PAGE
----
During the year the there will be several full moons when it is bigger and several when it is smaller. It is not essential, but usually you want the Moon to be bigger in the picture rather than smaller so it is nice when it is closer.

You can shoot few days before or few days after the full moon. It is quite important for difference of best Moon exposure and best land exposure. Details will follow.

You can also shoot a thin crescent around the new moon (right after sunset or before sunrise). I do not have experience with that yet so I will cover only full moons.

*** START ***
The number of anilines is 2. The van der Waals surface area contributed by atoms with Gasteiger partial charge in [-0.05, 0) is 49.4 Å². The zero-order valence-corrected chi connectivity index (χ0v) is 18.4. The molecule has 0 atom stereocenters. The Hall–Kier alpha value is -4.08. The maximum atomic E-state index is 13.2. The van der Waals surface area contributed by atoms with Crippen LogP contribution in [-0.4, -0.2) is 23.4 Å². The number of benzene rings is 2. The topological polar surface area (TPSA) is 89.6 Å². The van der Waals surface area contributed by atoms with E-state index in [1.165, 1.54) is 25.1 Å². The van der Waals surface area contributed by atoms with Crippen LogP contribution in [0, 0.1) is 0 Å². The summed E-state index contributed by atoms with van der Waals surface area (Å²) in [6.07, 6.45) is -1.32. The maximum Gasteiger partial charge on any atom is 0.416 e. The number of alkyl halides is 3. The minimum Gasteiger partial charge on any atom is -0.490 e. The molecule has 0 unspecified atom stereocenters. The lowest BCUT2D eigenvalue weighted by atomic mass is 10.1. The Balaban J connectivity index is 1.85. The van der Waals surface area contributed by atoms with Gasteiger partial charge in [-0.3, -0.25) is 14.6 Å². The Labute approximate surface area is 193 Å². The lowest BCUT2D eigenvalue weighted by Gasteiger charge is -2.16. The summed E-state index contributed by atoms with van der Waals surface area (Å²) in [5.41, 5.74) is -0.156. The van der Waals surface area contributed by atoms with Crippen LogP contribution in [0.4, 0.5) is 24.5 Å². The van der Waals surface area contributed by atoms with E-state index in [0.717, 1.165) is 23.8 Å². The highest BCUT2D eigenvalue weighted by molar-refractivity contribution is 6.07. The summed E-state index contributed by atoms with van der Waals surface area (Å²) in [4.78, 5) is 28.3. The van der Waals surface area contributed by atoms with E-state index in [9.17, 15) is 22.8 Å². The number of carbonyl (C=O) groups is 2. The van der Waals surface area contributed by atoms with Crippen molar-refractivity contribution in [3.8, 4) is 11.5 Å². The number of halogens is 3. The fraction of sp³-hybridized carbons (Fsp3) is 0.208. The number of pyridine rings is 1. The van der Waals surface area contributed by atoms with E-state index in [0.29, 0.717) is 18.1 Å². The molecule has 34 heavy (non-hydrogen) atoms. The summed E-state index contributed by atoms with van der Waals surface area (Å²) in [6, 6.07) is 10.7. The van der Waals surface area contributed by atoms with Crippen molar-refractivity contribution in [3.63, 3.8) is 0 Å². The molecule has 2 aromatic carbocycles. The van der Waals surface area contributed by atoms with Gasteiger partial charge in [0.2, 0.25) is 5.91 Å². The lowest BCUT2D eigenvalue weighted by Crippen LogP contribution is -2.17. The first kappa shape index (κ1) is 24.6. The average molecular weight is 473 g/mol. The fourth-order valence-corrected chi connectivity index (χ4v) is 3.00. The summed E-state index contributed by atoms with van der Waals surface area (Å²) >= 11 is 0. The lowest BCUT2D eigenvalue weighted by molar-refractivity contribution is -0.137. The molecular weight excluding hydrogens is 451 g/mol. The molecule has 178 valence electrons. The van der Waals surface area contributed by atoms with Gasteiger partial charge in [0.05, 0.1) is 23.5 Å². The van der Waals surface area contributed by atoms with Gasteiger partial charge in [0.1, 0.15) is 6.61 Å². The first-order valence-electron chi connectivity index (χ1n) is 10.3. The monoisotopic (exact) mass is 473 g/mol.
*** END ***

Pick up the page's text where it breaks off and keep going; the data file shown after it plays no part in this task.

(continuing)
With artificial lights it is possible to shoot at any part of moon cycle. For example with high rise building which has its own lighting. Similarly a silhouette can be shot in any part of cycle.

What to shoot?

Preferably some prominent feature in the landscape that stands above horizon. It can be a castle on a hill, hill itself, look out tower on a hill, transmitter tower on a hill, a bigger tree on the hill. Generally, something on a hill or a hill itself.

From where to shoot?